Dealing with today's informed customers is as challenging as any time in history. Information is readily available as dealerships around the country lean on the Internet to compete for market share.
Third-party Websites acting as consumer advocates continue to compete for the attention of the Web-savvy customer. As information is passed through social media sites, chat rooms and emails it becomes distorted and confusing. Product comparisons and trim levels are easily obtained as a plethora of information is accumulated. Price obtainment is easier today than it was before, and the shopper has more options than driving dealer to dealer.
The consumers' destination is determined by several elements up to and including dealership customer service ratings and customer-written reviews. Once the dealership becomes a destination, the dealership experience, and not just price indicators alone, will be the final denominator.
Sales managers have to educate, train and prepare their staff for handling today's consumer, or they will lose more than a sale. The loss won't merely result in existing business; it will lead to the loss of future business, as well. The productivity of the sales department and, ultimately, the sales associates is in direct proportion to the direction of the sales managers. There are several key areas that the sales manager is responsible for that should be completed on a regular basis. These five elements serve as essential strategies to sustaining a productive sales department. These five elements are training, monitoring, measuring and performance standards, prospecting and follow up and inspiration.
Strategy 1 — Training: Every day, the sales management team should be performing 15 minutes of content-related training. Training relates to "teaching a specific skill" or "enhancing a skill." Training is not gathering for a 15-minute rant on unrelated topics. Each meeting should consist of a single topic focused on improving or enhancing a specific sales process. The training should always end with a short test on the topics discussed. The point for testing is retention of the material. Rehearsal and practice of the learned skills should be routine.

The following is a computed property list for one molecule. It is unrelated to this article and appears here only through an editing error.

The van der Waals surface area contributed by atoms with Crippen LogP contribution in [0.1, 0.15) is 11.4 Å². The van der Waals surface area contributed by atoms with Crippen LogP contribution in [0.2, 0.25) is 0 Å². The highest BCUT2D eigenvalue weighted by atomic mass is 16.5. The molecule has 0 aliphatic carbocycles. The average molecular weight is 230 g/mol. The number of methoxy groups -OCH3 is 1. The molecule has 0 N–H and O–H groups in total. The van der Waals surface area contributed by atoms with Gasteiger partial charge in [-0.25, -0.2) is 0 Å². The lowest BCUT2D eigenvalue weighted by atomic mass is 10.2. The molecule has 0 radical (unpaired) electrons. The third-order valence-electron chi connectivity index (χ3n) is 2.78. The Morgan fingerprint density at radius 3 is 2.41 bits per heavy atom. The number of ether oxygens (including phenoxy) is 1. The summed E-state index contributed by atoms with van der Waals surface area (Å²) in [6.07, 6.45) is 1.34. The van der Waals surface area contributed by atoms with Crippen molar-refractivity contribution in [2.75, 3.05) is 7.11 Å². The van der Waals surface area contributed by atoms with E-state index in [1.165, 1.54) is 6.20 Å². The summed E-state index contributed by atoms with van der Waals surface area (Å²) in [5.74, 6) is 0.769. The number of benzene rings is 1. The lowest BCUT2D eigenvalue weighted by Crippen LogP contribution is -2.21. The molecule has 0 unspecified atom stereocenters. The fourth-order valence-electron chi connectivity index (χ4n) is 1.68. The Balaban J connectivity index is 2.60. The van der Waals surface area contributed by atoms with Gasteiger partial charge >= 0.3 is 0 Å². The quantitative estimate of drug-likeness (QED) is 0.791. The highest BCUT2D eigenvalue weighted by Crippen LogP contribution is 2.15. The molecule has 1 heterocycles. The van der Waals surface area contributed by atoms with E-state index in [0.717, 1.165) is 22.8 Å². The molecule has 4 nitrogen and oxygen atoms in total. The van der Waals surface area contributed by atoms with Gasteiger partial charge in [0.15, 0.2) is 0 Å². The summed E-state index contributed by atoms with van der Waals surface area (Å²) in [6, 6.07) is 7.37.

Strategy 2 — Monitoring: The sales manager's responsibility is centered on the production of his or her sales associates. Therefore, monitoring the activities of those associates is paramount. What are the sales associates doing when they come in for their shift? Providing the staff with action items throughout the day will keep the mind in motion.
Strategy 3 — Setting and Measuring Performance Standards: Establishing minimum performance guidelines are essential for creating a win-win atmosphere. A detailed job description should highlight specific requirements of the position. Here are a few of thestandards that should be presented when it comes to gross revenue production:
• Sales volume expectations — minimum of 12 units or store average over 90 days • Accurate customer information collection (i.e. email collection at 80 percent) • Proper follow-up guidelines • Product penetration expectations (new cars vs. used cars and aged inventory) • What the specific measurement standards will be, and how the standards will be utilized in the decision-making process
Strategy 4 — Prospecting and Follow up: Timely follow up done in an exact manner produces more effective return customers more frequently. Consistent follow up at regular intervals is the only activity that will ensure steady results leading to endurance and success.
An NADA questionnaire of consumers showed data that nearly 90 percent of those customers surveyed who didn't buy on the spot said they were never contacted by the salesperson they talked to. The purchase was made somewhere — just not from the original sales associate.
Strategy 5 — Inspiring: The most important ingredient in the sales process is motivating and inspiring the sales associates. Since the productivity is driven by how successful each sales associate is, it's imperative that the team stays inspired. Sales manager(s) needs to inspire performance, production and motion. The motivated associate should be regularly recognized, energized and reinforced.